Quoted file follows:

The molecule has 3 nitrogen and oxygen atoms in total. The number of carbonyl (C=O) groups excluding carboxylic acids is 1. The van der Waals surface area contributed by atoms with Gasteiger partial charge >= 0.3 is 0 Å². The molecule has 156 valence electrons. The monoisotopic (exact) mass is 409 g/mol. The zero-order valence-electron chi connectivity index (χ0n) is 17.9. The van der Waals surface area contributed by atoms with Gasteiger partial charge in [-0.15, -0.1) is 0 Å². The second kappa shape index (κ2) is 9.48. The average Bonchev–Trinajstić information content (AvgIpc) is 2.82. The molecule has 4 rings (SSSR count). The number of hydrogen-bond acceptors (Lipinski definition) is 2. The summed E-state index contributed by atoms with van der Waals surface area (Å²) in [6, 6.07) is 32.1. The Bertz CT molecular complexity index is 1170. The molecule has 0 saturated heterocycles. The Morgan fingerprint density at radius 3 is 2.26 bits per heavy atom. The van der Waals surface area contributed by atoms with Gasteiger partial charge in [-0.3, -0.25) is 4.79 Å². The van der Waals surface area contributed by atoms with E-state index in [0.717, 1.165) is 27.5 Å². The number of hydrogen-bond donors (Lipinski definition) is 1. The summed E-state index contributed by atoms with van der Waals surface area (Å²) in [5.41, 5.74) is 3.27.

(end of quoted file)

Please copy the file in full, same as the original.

The molecule has 3 nitrogen and oxygen atoms in total. The number of carbonyl (C=O) groups excluding carboxylic acids is 1. The van der Waals surface area contributed by atoms with Gasteiger partial charge >= 0.3 is 0 Å². The molecule has 156 valence electrons. The monoisotopic (exact) mass is 409 g/mol. The zero-order valence-electron chi connectivity index (χ0n) is 17.9. The van der Waals surface area contributed by atoms with Gasteiger partial charge in [-0.15, -0.1) is 0 Å². The second kappa shape index (κ2) is 9.48. The average Bonchev–Trinajstić information content (AvgIpc) is 2.82. The molecule has 4 rings (SSSR count). The number of hydrogen-bond acceptors (Lipinski definition) is 2. The summed E-state index contributed by atoms with van der Waals surface area (Å²) in [6, 6.07) is 32.1. The Bertz CT molecular complexity index is 1170. The molecule has 0 saturated heterocycles. The Morgan fingerprint density at radius 3 is 2.26 bits per heavy atom. The van der Waals surface area contributed by atoms with Gasteiger partial charge in [-0.3, -0.25) is 4.79 Å². The van der Waals surface area contributed by atoms with E-state index in [0.717, 1.165) is 27.5 Å². The number of hydrogen-bond donors (Lipinski definition) is 1. The summed E-state index contributed by atoms with van der Waals surface area (Å²) in [5.41, 5.74) is 3.27.